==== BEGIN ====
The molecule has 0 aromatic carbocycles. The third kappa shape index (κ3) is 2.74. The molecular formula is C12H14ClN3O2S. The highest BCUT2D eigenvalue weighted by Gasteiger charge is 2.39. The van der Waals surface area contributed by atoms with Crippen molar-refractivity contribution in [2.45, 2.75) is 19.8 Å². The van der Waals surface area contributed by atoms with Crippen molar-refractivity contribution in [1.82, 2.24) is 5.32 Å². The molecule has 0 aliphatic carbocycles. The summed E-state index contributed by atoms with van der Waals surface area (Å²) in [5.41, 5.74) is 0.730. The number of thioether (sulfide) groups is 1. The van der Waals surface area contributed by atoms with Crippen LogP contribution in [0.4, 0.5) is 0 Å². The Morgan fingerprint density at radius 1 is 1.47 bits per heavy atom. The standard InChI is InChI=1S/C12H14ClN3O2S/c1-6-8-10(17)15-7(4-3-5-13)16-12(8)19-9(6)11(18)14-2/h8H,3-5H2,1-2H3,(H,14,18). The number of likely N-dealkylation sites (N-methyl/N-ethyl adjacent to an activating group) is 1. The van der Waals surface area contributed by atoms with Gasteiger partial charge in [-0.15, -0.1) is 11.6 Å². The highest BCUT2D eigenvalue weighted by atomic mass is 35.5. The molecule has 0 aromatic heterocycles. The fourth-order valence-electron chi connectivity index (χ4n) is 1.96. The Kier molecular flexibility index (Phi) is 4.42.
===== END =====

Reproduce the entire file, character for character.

The molecule has 0 aromatic carbocycles. The third kappa shape index (κ3) is 2.74. The molecular formula is C12H14ClN3O2S. The highest BCUT2D eigenvalue weighted by Gasteiger charge is 2.39. The van der Waals surface area contributed by atoms with Crippen molar-refractivity contribution in [2.45, 2.75) is 19.8 Å². The van der Waals surface area contributed by atoms with Crippen molar-refractivity contribution in [1.82, 2.24) is 5.32 Å². The molecule has 0 aliphatic carbocycles. The summed E-state index contributed by atoms with van der Waals surface area (Å²) in [5.41, 5.74) is 0.730. The number of thioether (sulfide) groups is 1. The van der Waals surface area contributed by atoms with Crippen LogP contribution in [0.4, 0.5) is 0 Å². The Morgan fingerprint density at radius 1 is 1.47 bits per heavy atom. The standard InChI is InChI=1S/C12H14ClN3O2S/c1-6-8-10(17)15-7(4-3-5-13)16-12(8)19-9(6)11(18)14-2/h8H,3-5H2,1-2H3,(H,14,18). The number of likely N-dealkylation sites (N-methyl/N-ethyl adjacent to an activating group) is 1. The van der Waals surface area contributed by atoms with Gasteiger partial charge in [-0.15, -0.1) is 11.6 Å². The highest BCUT2D eigenvalue weighted by atomic mass is 35.5. The molecule has 0 aromatic heterocycles. The fourth-order valence-electron chi connectivity index (χ4n) is 1.96. The Kier molecular flexibility index (Phi) is 4.42.